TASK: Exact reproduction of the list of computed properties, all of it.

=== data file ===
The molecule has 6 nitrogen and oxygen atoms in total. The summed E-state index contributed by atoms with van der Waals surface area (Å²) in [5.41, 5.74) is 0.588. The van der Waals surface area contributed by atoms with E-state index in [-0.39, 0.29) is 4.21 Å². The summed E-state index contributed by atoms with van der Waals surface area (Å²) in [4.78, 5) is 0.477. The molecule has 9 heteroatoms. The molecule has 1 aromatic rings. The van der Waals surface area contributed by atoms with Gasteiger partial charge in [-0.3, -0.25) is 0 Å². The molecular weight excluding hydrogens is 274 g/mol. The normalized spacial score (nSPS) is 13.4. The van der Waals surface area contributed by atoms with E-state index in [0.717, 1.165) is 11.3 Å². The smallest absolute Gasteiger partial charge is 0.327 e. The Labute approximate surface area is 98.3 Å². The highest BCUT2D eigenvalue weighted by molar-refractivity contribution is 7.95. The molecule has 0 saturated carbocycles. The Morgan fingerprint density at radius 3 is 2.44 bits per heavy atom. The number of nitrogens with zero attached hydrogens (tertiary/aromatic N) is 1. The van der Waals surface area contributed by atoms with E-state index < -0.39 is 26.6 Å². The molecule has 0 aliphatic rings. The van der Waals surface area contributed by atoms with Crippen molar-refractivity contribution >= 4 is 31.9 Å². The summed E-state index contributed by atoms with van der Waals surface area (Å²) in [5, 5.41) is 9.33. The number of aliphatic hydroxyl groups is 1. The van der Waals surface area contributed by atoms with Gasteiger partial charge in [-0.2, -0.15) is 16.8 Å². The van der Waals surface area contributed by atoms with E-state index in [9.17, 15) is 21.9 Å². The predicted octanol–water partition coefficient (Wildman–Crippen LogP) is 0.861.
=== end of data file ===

The molecule has 6 nitrogen and oxygen atoms in total. The summed E-state index contributed by atoms with van der Waals surface area (Å²) in [5.41, 5.74) is 0.588. The van der Waals surface area contributed by atoms with E-state index in [-0.39, 0.29) is 4.21 Å². The summed E-state index contributed by atoms with van der Waals surface area (Å²) in [4.78, 5) is 0.477. The molecule has 9 heteroatoms. The molecule has 1 aromatic rings. The van der Waals surface area contributed by atoms with Gasteiger partial charge in [-0.3, -0.25) is 0 Å². The molecular weight excluding hydrogens is 274 g/mol. The normalized spacial score (nSPS) is 13.4. The van der Waals surface area contributed by atoms with E-state index in [0.717, 1.165) is 11.3 Å². The smallest absolute Gasteiger partial charge is 0.327 e. The Labute approximate surface area is 98.3 Å². The highest BCUT2D eigenvalue weighted by molar-refractivity contribution is 7.95. The molecule has 0 saturated carbocycles. The Morgan fingerprint density at radius 3 is 2.44 bits per heavy atom. The number of nitrogens with zero attached hydrogens (tertiary/aromatic N) is 1. The van der Waals surface area contributed by atoms with E-state index < -0.39 is 26.6 Å². The molecule has 0 aliphatic rings. The van der Waals surface area contributed by atoms with Crippen molar-refractivity contribution >= 4 is 31.9 Å². The summed E-state index contributed by atoms with van der Waals surface area (Å²) in [5, 5.41) is 9.33. The number of aliphatic hydroxyl groups is 1. The van der Waals surface area contributed by atoms with Gasteiger partial charge in [-0.2, -0.15) is 16.8 Å². The van der Waals surface area contributed by atoms with E-state index in [9.17, 15) is 21.9 Å². The predicted octanol–water partition coefficient (Wildman–Crippen LogP) is 0.861.